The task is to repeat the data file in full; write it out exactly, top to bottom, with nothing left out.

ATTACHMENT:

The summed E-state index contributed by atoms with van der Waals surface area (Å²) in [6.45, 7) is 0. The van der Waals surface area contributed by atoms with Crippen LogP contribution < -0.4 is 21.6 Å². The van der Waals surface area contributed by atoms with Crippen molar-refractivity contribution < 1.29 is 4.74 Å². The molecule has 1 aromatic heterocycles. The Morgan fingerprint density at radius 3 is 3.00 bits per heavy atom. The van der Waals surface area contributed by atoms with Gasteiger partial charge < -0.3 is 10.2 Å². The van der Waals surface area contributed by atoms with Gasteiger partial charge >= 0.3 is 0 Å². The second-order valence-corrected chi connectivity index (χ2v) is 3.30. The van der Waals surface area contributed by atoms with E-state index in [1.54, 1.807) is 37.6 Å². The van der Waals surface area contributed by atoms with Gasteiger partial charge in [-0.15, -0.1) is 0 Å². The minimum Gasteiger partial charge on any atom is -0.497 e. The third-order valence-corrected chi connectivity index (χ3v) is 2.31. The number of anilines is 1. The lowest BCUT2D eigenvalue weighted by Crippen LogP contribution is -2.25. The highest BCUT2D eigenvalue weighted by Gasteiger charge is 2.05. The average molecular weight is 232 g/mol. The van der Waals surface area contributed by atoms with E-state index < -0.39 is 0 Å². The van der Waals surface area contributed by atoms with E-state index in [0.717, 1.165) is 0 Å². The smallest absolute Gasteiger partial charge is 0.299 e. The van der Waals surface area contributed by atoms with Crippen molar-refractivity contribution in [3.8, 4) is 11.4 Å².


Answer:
The summed E-state index contributed by atoms with van der Waals surface area (Å²) in [6.45, 7) is 0. The van der Waals surface area contributed by atoms with Crippen LogP contribution < -0.4 is 21.6 Å². The van der Waals surface area contributed by atoms with Crippen molar-refractivity contribution < 1.29 is 4.74 Å². The molecule has 1 aromatic heterocycles. The Morgan fingerprint density at radius 3 is 3.00 bits per heavy atom. The van der Waals surface area contributed by atoms with Gasteiger partial charge < -0.3 is 10.2 Å². The van der Waals surface area contributed by atoms with Gasteiger partial charge >= 0.3 is 0 Å². The second-order valence-corrected chi connectivity index (χ2v) is 3.30. The van der Waals surface area contributed by atoms with E-state index in [1.54, 1.807) is 37.6 Å². The van der Waals surface area contributed by atoms with Gasteiger partial charge in [-0.15, -0.1) is 0 Å². The minimum Gasteiger partial charge on any atom is -0.497 e. The third-order valence-corrected chi connectivity index (χ3v) is 2.31. The number of anilines is 1. The lowest BCUT2D eigenvalue weighted by Crippen LogP contribution is -2.25. The highest BCUT2D eigenvalue weighted by Gasteiger charge is 2.05. The average molecular weight is 232 g/mol. The van der Waals surface area contributed by atoms with E-state index < -0.39 is 0 Å². The van der Waals surface area contributed by atoms with E-state index in [0.717, 1.165) is 0 Å². The smallest absolute Gasteiger partial charge is 0.299 e. The van der Waals surface area contributed by atoms with Crippen molar-refractivity contribution in [3.8, 4) is 11.4 Å².